South Africa's National Health Insurance Scheme creates opportunities for Italian companies in the Life Sciences sector
Il sistema di assistenza sanitaria nazionale in Sudafrica crea opportunità per le aziende italiane nel settore delle Scienze della Vita
13 February 2020 - 10.00 am (GMT+1)
13 febbraio 2020 ore 10.00 (GMT+1)
(The language of this Webinar is English without translation
Il Webinar sarà in inglese senza traduzione)
South Africa published its draft National Health Insurance (NHI) bill that was presented to Parliament by Health Minister Zweli Mkhize on 8 August, 2019.

The bill, creating an NHI Fund, paves the way for a comprehensive overhaul of South Africa's health system that would be one of the biggest policy changes since 1994. It is estimated that universal healthcare for millions of poorer citizens would cost about R256-billion, to implement by 2022.

Although South Africa is Africa’s most industrialised economy, the existing health system reflects broader racial and social inequalities that continue to persist more than two decades after the end of Apartheid. Less than 20 percent of South Africa’s population of 58 million can afford private healthcare.

The Parliamentary Portfolio Committee on Health, has called for public submissions on the National Health Insurance (NHI) Bill, which contains the first concrete proposals for realising the Government’s plans for achieving universal health coverage.

The Bill proposes extensive reforms to the way healthcare is financed and provided, with a central NHI fund that will purchase services on behalf of the entire population. The NHI is due to be implemented in phases before full operation by 2026 if the Bill is passed.

South Africa’s pharmaceutical and medical device sectors are the largest and most advanced in sub-Saharan Africa. Pharmaceutical and medical device sales have both more than doubled in the last 10 years and are expected to reach R48bn and R19bn respectively in 2019.

The country has advanced manufacturing capabilities, including pharmaceuticals and biotechnology manufacturing facilities. In addition, South Africa has strong R&D capabilities in the medical industry. Research by the African Society for Laboratory Medicine has found that while Africa has less than 500 internationally accredited laboratories, 90% of these are based in South Africa. This strengthens South Africa’s position as the most suitable African country for investment into Life Sciences knowledge generation and production.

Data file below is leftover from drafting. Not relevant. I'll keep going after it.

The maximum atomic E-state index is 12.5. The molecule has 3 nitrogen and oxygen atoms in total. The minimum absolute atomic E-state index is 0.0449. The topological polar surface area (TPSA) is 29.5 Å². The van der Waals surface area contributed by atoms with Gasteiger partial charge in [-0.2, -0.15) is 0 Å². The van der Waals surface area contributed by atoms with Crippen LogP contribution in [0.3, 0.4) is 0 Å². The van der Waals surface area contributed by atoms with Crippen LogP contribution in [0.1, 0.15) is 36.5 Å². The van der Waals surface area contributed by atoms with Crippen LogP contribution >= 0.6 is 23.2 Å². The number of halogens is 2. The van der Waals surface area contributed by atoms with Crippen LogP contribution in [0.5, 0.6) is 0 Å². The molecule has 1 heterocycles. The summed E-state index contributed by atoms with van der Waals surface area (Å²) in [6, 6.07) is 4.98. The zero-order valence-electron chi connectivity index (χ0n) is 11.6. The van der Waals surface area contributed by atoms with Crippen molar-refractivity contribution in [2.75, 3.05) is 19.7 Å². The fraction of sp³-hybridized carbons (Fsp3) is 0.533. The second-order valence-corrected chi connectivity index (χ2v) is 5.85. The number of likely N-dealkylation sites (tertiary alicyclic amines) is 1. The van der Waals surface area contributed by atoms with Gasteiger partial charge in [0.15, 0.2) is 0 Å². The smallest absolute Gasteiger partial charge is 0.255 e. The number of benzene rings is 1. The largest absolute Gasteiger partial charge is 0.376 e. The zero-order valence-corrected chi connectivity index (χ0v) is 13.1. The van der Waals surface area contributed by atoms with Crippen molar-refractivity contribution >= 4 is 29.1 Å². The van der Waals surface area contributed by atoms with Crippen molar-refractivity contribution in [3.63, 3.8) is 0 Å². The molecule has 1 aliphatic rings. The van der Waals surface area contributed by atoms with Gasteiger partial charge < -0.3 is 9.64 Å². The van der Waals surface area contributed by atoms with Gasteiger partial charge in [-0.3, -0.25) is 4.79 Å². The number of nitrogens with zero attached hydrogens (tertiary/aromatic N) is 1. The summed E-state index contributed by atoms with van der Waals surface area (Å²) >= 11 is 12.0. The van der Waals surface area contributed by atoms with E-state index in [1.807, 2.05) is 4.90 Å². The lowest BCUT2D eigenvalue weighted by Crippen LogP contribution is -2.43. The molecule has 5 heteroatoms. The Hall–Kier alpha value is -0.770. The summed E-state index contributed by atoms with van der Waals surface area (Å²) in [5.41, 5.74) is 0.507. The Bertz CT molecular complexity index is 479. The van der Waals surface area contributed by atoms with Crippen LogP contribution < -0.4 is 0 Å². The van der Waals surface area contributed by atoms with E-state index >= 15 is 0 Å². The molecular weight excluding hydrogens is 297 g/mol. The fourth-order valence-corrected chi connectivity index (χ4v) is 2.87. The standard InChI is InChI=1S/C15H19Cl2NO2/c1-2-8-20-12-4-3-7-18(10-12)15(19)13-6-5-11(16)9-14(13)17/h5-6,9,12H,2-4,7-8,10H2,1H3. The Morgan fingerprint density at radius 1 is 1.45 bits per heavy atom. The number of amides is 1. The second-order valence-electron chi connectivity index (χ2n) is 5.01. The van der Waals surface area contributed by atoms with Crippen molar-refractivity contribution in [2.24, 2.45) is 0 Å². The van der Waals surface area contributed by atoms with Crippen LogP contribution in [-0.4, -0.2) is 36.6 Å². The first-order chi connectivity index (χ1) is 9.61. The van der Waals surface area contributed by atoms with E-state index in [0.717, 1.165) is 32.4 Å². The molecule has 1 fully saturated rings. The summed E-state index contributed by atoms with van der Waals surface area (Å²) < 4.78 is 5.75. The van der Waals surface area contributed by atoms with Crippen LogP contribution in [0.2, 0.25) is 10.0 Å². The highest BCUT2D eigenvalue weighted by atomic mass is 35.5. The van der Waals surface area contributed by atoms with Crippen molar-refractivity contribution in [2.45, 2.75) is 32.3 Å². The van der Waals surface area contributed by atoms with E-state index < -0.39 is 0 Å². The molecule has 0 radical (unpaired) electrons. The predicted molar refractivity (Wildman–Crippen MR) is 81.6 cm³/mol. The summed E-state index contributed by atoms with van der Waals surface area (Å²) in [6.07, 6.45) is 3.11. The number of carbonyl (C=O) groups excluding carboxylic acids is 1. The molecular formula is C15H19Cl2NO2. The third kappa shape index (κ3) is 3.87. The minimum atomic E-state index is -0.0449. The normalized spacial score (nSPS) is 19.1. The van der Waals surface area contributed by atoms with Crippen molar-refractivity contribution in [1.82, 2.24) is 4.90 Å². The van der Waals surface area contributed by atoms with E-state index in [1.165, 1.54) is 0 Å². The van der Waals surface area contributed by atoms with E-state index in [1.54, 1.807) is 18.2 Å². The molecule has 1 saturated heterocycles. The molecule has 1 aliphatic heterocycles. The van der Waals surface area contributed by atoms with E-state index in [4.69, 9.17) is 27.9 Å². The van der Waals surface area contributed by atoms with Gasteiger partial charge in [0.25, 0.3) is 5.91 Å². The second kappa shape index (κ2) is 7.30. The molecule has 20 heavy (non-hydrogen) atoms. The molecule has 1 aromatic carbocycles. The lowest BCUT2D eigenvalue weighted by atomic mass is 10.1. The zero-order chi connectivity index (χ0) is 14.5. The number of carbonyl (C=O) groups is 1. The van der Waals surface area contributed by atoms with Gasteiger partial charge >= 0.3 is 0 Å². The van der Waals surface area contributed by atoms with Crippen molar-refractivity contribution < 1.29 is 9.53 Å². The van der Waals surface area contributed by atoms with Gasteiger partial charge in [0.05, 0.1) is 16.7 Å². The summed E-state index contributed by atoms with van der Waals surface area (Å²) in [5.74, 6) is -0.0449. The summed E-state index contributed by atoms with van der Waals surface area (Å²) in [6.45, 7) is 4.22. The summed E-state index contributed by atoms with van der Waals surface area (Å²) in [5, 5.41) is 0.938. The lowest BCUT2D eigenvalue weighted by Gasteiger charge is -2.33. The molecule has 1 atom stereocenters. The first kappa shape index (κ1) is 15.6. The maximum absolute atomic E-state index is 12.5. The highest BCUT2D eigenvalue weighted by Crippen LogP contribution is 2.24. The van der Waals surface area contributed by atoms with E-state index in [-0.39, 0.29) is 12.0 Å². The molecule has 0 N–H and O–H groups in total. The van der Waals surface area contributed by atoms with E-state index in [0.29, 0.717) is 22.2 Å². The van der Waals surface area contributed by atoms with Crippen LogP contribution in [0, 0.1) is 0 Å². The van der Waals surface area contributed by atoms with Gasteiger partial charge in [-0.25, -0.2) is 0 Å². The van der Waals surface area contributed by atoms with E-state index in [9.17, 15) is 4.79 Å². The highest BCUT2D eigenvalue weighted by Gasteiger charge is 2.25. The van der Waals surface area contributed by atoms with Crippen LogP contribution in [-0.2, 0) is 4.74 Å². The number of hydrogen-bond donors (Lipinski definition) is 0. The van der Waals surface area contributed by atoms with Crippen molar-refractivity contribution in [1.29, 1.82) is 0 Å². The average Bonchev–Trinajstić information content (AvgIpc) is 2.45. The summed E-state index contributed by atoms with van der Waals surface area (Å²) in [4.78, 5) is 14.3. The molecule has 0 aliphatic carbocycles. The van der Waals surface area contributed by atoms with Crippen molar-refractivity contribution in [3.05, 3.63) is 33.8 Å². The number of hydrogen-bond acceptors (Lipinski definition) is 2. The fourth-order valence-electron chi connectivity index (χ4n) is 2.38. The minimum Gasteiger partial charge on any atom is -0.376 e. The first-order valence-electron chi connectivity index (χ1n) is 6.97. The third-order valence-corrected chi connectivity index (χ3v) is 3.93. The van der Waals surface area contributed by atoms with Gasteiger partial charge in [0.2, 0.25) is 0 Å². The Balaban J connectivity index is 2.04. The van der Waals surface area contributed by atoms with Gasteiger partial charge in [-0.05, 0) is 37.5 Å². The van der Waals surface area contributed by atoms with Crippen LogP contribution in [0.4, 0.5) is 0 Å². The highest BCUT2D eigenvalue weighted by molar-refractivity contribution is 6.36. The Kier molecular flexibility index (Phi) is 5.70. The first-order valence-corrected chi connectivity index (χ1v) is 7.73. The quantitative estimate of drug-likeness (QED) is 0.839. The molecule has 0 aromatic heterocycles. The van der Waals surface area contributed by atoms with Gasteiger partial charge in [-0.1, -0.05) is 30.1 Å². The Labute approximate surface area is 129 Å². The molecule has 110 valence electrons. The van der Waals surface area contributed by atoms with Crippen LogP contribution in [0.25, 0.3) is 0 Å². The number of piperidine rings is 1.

South Africa is also the only Southern African Development Community (SADC) member country that meets the World Health Organization’s Good Manufacturing Practice standards. Such an achievement positions South Africa as a gateway to the Southern African market for manufacturers of pharmaceutical products.

It is forecasted that pharmaceutical sales in South Africa will increase by about 40% in the next five years, partly driven by the increase in lifestyle-related diseases including hypertension, obesity and diabetes. The demand for generic drugs has risen rapidly in recent years as more doctors and consumers opt for affordable, yet effective alternatives to expensive brand name medication.

According to data published by Assolombarda, the Life Sciences sector in Italy shows a value of production of Euro 207 billion, an added value of 95.5 billion and over 1.7 million employees. The total added value – including related industries – amounts to 10.0% of the national GDP. Lombardy is the most highly developed Italian region in terms of value of production (with more than Euro 23.5 billion added value) and number of employees. The region’s Life Sciences sector accounts for 31%, 25% and 20% of the national numbers with regard to value of production, added value and employment respectively.

Lombardy’s Life Sciences Cluster is a community devoted to Life Sciences, bringing together public and private players in the diagnostics, advanced therapies, pharmaceuticals, medical devices and healthcare technologies areas to foster progress in this sector in Lombardy, and to create new business opportunities for its members.

The Webinar will provide an overview of the NHI bill and highlight opportunities for Italian companies in the biomedical, pharmaceuticals and medical devices sector.

  • Provide an overview of South Africa’s Life Sciences sector, challenges and opportunities.
  • Describe the offerings of the Italian healthcare and Life Sciences industry.
  • Inform on opportunities for joint projects and initiatives.
Recipients/ attendees:
  • Italian and South African public and private sector stakeholders in the Life Sciences sector.
  • Representatives of Italian and South African trade and investment promotion institutions.
  • Representatives of Italian and South African clusters and consortia in the sector.
  • Programme Director: Ms Marcella Uttaro, Marketing Officer, Department of Trade and Industry of South Africa in Italy
  • Welcome Remarks: Ms. Titi Nxumalo, Consul-General of South Africa in Milan
  • Presentation by the speakers:
    • Vaughn Harrison, Lawtons Africa
    • Avanthi Bester, Chairperson and Tanya Vogt, Executive Officer, South African Medical Device Industry Association (SAMED)
    • Mayuri Naidoo, Legal Advisor, Pfeizer South Africa
    • Gabriele Pelissero, President, Lombardy Life Sciences Cluster
    • Agostino Migone De Amicis, Pavia e Ansaldo
  • Q&A
Attendance is free of charge / La partecipazione è gratuita


For any enquiry regarding this email, please refer to the South African Consulate-General in Milan, clicking here.
Per qualsaisi richiesta riguardante la presente comunicazione, La preghiamo di rivolgersi direttamente al Consolato Generale Sud Africa a Milano, cliccando qui.